Yet it all came to a halt in 1994, when Tapie and Marseille were found guilty of match-fixing crimes, that resulted in the team’s banishment to Ligue 2.  And for the next 16 years, both sides found themselves unable to reclaim the trophies and titles that they fought hard for in the decades prior.

PSG struggled for consistency in the league during the 2000s, despite possessing the quality of stars such as Ronaldinho and Pauleta who thrilled supporters at the Parc des Princes. Meanwhile, Marseille regained their status as title contenders, only to often fall short, before finally topping the table in a double-winning 2009/10 season.

But the games between the two clubs remained fiery in nature, and off-field fan violence continued to be a factor, despite the authorities’ best efforts. It led to tragic circumstances, particularly in 2000 when a Marseille fan was left paralysed after being struck by a thrown seat from the PSG section. And before the teams met again a decade later, a PSG fan tragically died after being attacked by another faction of the capital club’s support.

On the field, ever since the Qatar Sports Investment group (QSI) took over PSG in 2011, the fixture has become completely one-sided. In fact, Marseille still haven’t beaten their rivals in a single game since 2011.

With the constant stream of world-class stars arriving in the French capital like Thiago Silva and Edinson Cavani, the Parisians have established an era of supremacy in France, having gone on to win six of the last seven Ligue 1 titles.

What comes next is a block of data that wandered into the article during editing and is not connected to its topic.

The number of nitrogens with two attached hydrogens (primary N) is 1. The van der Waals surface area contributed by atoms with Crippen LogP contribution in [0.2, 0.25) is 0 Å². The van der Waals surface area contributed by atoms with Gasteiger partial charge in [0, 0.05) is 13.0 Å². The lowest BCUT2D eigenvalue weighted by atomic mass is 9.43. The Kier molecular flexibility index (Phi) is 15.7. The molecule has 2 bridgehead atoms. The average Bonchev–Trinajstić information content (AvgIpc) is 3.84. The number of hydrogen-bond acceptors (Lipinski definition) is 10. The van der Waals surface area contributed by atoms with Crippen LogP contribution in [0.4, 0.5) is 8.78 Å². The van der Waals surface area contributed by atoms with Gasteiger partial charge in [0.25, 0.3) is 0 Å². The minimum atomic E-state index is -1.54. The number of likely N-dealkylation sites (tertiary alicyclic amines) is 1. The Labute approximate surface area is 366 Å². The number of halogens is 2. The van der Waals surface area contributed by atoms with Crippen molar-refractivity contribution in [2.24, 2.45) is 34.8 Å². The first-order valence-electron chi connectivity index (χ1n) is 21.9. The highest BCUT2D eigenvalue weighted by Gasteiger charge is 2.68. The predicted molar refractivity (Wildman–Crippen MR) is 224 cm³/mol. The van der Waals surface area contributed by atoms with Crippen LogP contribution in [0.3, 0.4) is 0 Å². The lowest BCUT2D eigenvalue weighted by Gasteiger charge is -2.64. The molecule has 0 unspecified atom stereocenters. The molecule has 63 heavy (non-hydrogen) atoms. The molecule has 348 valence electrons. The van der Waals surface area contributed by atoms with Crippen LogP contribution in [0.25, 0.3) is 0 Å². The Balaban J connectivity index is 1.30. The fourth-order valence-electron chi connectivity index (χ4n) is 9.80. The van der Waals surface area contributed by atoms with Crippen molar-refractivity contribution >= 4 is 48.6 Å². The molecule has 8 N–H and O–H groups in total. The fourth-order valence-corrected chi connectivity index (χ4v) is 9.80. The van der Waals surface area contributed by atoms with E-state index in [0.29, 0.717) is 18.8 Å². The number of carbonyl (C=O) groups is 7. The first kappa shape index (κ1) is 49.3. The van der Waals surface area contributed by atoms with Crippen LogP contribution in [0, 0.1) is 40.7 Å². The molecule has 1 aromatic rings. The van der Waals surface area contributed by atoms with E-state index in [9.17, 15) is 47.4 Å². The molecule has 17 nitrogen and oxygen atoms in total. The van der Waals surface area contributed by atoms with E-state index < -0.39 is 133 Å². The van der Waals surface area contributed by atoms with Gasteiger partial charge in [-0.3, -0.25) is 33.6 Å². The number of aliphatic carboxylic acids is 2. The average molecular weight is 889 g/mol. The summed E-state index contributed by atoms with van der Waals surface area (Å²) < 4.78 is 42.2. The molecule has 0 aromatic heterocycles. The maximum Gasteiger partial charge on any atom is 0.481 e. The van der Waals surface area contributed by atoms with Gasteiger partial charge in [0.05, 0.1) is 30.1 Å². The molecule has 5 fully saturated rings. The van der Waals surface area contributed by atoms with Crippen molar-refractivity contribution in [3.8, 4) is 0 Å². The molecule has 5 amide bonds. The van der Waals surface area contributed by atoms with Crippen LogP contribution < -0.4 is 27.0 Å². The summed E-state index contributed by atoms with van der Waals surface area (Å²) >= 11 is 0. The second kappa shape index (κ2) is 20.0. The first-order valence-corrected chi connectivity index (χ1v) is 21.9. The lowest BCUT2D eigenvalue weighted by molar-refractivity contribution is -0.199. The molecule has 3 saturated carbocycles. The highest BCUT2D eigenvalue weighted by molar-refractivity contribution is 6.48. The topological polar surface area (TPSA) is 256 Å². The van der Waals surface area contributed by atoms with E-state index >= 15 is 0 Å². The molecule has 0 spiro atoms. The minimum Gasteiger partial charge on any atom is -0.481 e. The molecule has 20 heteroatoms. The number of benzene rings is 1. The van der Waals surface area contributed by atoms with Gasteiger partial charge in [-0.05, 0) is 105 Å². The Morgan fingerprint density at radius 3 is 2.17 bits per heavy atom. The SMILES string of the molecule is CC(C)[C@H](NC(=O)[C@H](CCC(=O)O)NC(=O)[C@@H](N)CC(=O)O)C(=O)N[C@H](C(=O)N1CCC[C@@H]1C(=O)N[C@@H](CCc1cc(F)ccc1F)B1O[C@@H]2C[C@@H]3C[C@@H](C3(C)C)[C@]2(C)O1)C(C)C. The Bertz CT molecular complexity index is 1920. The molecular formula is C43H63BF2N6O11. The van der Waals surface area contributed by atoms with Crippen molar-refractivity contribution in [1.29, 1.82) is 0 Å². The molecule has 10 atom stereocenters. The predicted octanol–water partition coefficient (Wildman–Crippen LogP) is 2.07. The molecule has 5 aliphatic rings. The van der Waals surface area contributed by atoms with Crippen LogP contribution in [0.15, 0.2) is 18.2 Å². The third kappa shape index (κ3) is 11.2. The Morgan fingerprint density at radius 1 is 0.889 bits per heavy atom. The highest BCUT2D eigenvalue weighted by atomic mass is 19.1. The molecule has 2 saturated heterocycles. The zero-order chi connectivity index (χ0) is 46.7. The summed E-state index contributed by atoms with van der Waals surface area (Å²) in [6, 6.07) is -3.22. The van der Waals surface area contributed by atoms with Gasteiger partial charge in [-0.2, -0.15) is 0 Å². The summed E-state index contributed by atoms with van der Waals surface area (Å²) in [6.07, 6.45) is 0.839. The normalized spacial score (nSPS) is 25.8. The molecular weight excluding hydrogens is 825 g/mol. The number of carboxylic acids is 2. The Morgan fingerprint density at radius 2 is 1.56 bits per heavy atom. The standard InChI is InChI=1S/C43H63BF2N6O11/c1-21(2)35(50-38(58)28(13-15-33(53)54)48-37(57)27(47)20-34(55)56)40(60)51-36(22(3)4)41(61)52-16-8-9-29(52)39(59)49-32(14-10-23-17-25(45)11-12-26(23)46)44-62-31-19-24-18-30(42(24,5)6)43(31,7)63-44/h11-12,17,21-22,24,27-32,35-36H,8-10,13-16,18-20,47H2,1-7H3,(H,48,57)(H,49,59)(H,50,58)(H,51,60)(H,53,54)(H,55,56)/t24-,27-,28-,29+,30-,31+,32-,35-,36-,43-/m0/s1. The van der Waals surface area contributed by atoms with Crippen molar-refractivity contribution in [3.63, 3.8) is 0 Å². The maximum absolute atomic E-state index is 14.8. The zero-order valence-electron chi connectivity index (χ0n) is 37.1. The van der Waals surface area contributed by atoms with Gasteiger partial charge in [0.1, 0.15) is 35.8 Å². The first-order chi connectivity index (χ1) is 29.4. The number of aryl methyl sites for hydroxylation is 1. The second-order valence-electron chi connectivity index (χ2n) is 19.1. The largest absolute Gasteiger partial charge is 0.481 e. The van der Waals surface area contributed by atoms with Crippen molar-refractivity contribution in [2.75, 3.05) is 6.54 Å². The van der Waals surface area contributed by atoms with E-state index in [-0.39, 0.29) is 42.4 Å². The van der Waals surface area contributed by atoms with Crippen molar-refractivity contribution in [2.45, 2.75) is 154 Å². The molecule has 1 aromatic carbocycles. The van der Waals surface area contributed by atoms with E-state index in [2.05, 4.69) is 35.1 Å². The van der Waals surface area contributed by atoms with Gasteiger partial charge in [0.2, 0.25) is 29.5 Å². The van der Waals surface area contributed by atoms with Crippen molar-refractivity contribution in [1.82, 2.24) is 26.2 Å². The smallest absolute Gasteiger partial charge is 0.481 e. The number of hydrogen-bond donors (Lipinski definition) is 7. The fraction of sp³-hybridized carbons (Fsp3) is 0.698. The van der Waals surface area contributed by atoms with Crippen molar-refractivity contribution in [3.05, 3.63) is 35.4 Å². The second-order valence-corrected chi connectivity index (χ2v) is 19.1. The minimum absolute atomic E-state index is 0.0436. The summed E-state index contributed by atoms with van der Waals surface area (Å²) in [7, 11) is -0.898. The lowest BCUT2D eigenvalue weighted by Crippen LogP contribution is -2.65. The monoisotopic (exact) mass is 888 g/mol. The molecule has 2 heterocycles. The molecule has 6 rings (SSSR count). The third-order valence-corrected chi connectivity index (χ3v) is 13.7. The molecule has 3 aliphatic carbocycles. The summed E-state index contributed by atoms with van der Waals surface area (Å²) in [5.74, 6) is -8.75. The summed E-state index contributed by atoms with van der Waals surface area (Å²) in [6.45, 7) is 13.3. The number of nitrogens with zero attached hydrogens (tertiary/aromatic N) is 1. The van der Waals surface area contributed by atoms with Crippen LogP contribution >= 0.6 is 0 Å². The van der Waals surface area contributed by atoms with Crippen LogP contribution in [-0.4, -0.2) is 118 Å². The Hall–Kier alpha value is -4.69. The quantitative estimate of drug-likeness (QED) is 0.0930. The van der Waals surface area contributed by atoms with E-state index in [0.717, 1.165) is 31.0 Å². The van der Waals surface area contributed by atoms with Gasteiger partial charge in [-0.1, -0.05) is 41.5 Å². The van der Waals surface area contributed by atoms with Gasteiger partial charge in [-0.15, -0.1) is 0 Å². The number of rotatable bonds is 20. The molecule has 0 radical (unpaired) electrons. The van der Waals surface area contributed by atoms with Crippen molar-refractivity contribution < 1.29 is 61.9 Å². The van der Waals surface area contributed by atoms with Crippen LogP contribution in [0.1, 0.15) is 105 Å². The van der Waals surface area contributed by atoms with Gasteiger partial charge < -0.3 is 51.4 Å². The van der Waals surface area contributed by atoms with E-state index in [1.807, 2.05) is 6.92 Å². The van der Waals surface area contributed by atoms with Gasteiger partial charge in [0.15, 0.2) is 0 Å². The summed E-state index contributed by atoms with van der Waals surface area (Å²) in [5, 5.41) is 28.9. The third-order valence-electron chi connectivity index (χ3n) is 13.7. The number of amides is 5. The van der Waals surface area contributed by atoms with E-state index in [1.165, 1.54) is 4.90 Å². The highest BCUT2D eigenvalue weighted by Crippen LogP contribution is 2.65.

Meanwhile, since their success in 2010, Les Phocéens’ fortunes have taken a nose-dive. Before 2016, the club were often found stuck in mid-table, and are only now recovering their position as the closest contenders to their northern rivals.

And even though owner Frank McCourt has invested more money into the club, no comparison can be made between the two sides. This was clearly shown when upon his arrival in 2016, McCourt pledged to invest €200m into the squad over four years. A year later, he watched PSG spend €222m on Neymar.

But you shouldn’t take that as a sign that the rivalry has faded in significance. The hatred between both sets of supporters still lingers whenever the two sides play each other. So much so, that Marseille fans were banned from attending the latest Classique encounter in October 2019.

The enduring spirit of the rivalry couldn’t have been more evident when the teams met recently in October 2017.

In a clash that saw Neymar pelted with objects thrown by Marseille fans, Cavani’s late free-kick rescued a 2-2 draw for the Parisians.

So yes, it’s true that Le Classique is as competitive a fixture on the pitch, compared to those fiery encounters in the 1990s.

But even today, it remains one of the most highly anticipated games in the European football calendar. And the hatred between the clubs’ supporters remains just as genuine and strong as it once was, just as Tapie had hoped for all those years ago.

Is it still the biggest game in France? Absolutely.